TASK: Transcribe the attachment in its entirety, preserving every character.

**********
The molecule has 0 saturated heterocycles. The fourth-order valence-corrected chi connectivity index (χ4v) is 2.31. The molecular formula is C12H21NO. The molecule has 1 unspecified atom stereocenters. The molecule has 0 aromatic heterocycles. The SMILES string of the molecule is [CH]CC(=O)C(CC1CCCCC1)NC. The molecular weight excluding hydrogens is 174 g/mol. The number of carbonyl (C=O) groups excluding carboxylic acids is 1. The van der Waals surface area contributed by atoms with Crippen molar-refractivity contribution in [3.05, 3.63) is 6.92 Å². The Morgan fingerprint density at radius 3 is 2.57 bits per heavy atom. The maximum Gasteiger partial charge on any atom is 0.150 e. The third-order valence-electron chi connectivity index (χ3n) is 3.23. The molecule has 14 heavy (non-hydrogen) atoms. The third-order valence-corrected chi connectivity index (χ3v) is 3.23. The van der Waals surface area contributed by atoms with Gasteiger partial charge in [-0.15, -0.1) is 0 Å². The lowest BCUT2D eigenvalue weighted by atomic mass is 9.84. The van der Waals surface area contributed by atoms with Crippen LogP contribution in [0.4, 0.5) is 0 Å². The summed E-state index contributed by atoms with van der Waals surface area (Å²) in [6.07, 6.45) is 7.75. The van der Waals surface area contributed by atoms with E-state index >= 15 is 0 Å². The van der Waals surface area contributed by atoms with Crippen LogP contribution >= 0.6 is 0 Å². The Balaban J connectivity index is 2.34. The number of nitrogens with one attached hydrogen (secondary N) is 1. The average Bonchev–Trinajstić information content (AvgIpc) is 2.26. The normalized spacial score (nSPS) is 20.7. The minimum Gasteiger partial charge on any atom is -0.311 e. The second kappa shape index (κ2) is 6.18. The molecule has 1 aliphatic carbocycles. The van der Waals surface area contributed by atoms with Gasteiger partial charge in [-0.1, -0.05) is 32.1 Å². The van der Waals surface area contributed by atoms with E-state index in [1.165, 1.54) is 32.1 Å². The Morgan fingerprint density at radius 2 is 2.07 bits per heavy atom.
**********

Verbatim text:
The molecule has 0 saturated heterocycles. The fourth-order valence-corrected chi connectivity index (χ4v) is 2.31. The molecular formula is C12H21NO. The molecule has 1 unspecified atom stereocenters. The molecule has 0 aromatic heterocycles. The SMILES string of the molecule is [CH]CC(=O)C(CC1CCCCC1)NC. The molecular weight excluding hydrogens is 174 g/mol. The number of carbonyl (C=O) groups excluding carboxylic acids is 1. The van der Waals surface area contributed by atoms with Crippen molar-refractivity contribution in [3.05, 3.63) is 6.92 Å². The Morgan fingerprint density at radius 3 is 2.57 bits per heavy atom. The maximum Gasteiger partial charge on any atom is 0.150 e. The third-order valence-electron chi connectivity index (χ3n) is 3.23. The molecule has 14 heavy (non-hydrogen) atoms. The third-order valence-corrected chi connectivity index (χ3v) is 3.23. The van der Waals surface area contributed by atoms with Gasteiger partial charge in [-0.15, -0.1) is 0 Å². The lowest BCUT2D eigenvalue weighted by atomic mass is 9.84. The van der Waals surface area contributed by atoms with Crippen LogP contribution in [0.4, 0.5) is 0 Å². The summed E-state index contributed by atoms with van der Waals surface area (Å²) in [6.07, 6.45) is 7.75. The van der Waals surface area contributed by atoms with E-state index >= 15 is 0 Å². The van der Waals surface area contributed by atoms with Crippen LogP contribution >= 0.6 is 0 Å². The Balaban J connectivity index is 2.34. The number of nitrogens with one attached hydrogen (secondary N) is 1. The average Bonchev–Trinajstić information content (AvgIpc) is 2.26. The normalized spacial score (nSPS) is 20.7. The minimum Gasteiger partial charge on any atom is -0.311 e. The second kappa shape index (κ2) is 6.18. The molecule has 1 aliphatic carbocycles. The van der Waals surface area contributed by atoms with Gasteiger partial charge in [-0.1, -0.05) is 32.1 Å². The van der Waals surface area contributed by atoms with E-state index in [1.165, 1.54) is 32.1 Å². The Morgan fingerprint density at radius 2 is 2.07 bits per heavy atom.